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Forensics expert testifies to DNA evidence in O’Keese trial

A forensics expert said Patrick O’Keese cannot be excluded as the source of DNA found under Brayden Moonias’ finger nails, though defense counsel argues there is no way of knowing how the DNA was transferred.
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THUNDER BAY - A forensics expert confirmed DNA from Patrick O’Keese was found under the finger nails of Brayden Moonias following his death in 2017, but O’Keese’s defense argues there is no way to know for certain how or when his DNA was transferred to Moonias.

The second-degree murder trial against O’Keese for his alleged role in the 2017 death of 18-year-old Moonias continued in a Thunder Bay Courtroom on Monday where the Crown called Tara Brutzki, a forensic scientist in biology at the Centre for Forensic Sciences, to testify.

Earlier testimony by investigators involved in the case revealed that DNA belonging to O’Keese had been found under Moonias’ finger nails.

Throughout her testimony, Brutzki provided more on the DNA evidence detailed in several forensics reports she completed on items seized at the beach scene near the Marina Park overpass where Moonias’ body was found on Aug. 6, 2017, as well as his finger nail clippings.

According to Brutzki, testing found blood under Moonias’ finger nails on his right hand and DNA analysis indicated two profiles, one belonging to Moonias himself and one profile from another male.

Brutzki said O’Keese could not be excluded as the source of the other DNA profile found under the finger nails, with a random match probability of one in 31 trillion.

The initial DNA profile of O’Keese was obtained from a discarded coffee cup collected by police and a further DNA sample was secured through a warrant in October following his arrest in September, which Brutzki said revealed the same results.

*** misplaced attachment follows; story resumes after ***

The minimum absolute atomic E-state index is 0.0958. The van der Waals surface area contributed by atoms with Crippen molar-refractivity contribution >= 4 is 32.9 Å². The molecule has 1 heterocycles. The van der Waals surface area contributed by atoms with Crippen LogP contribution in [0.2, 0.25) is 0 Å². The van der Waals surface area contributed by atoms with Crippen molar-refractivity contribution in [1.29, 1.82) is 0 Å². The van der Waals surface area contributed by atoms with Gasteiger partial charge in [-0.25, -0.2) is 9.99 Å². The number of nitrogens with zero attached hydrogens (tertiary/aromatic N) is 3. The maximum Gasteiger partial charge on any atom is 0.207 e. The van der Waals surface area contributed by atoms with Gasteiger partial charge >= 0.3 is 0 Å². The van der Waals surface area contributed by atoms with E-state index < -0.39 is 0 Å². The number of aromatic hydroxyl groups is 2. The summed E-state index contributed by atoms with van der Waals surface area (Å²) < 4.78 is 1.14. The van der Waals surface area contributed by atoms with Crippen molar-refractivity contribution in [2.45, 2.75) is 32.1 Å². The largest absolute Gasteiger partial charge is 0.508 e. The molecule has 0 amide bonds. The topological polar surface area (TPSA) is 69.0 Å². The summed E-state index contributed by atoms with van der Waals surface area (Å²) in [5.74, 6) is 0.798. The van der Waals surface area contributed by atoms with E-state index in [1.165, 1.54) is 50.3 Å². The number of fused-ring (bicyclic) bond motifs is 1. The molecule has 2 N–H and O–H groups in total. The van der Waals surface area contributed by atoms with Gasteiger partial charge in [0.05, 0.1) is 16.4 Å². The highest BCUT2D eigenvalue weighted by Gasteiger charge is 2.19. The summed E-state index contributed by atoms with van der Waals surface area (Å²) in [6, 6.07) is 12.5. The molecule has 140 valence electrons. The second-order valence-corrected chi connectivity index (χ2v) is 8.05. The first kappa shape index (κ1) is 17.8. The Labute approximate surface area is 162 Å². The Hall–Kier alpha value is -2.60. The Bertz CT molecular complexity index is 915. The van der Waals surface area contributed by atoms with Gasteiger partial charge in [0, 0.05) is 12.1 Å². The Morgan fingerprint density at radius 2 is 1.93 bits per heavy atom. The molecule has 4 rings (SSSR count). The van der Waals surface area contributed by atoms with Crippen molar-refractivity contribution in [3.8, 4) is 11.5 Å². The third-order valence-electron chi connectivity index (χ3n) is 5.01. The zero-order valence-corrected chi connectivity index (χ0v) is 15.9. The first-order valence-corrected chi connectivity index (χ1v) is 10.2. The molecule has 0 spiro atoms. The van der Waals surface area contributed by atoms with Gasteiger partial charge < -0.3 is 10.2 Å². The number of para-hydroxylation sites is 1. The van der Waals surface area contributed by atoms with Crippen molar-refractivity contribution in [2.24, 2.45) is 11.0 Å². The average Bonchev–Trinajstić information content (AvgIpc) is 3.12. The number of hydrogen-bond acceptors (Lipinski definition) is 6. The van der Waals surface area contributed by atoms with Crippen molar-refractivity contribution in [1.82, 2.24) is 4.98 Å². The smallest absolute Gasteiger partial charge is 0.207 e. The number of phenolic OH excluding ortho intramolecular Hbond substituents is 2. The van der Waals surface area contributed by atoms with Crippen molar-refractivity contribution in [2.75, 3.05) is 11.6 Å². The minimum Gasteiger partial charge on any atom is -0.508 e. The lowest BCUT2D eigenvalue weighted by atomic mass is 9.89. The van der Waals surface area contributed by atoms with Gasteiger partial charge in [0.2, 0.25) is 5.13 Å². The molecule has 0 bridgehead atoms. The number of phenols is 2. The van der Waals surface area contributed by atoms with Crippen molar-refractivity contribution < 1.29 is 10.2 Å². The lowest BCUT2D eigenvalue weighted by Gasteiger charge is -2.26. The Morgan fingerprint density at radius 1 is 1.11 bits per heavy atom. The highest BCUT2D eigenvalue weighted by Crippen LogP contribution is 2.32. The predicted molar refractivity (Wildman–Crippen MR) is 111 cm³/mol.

During cross-examination, defense counsel Kevin Matthews questioned Brutzki about the source of the DNA, raising the concept of innocent transfer.

Matthews asked about the blood being detected under Moonias’ finger nail through a chemical test that detects the presence hemoglobin and whether or not the source of the blood could have come from something else, such as an animal.

Brutzki said it is possible and Matthews then went on to question if it is possible that O’Keese’s DNA may have come into contact with Moonias through other means, such skin cells or bodily fluids like saliva.

Brutzki said other sources cannot be excluded as the source of the DNA.

“Just touching the skin itself, I wouldn’t expect this much transfer unless there is bodily fluid on the skin or if there was a scratch,” she said.

But Brutzki also agreed that the context is important and Matthews asked that not knowing what O’Keese and Moonias did with one another, would it be impossible to say how the DNA became present under Moonias’ finger nail.

“I would be unable to speculate how it came to be there,” Brutzki said.

Another witness also testified earlier on Monday to seeing Moonias near a restaurant on the corner of River Street and Cumberland Street the evening before his body was found on Aug. 6 between 7 and 8 p.m.

The witness testified to seeing him meet another individual before walking off, though the witness did not know the identity of the second person.

Evidence presented earlier in the trial placed O’Keese at the Beer Store on Cumberland Street that same evening at approximately 7:30 p.m. the evening of Aug. 5.

The trial continues Tuesday with the pathologist involved in the case expected to testify.

Doug Diaczuk

About the Author: Doug Diaczuk

Doug Diaczuk is a reporter and award-winning author from Thunder Bay. He has a master’s degree in English from Lakehead University
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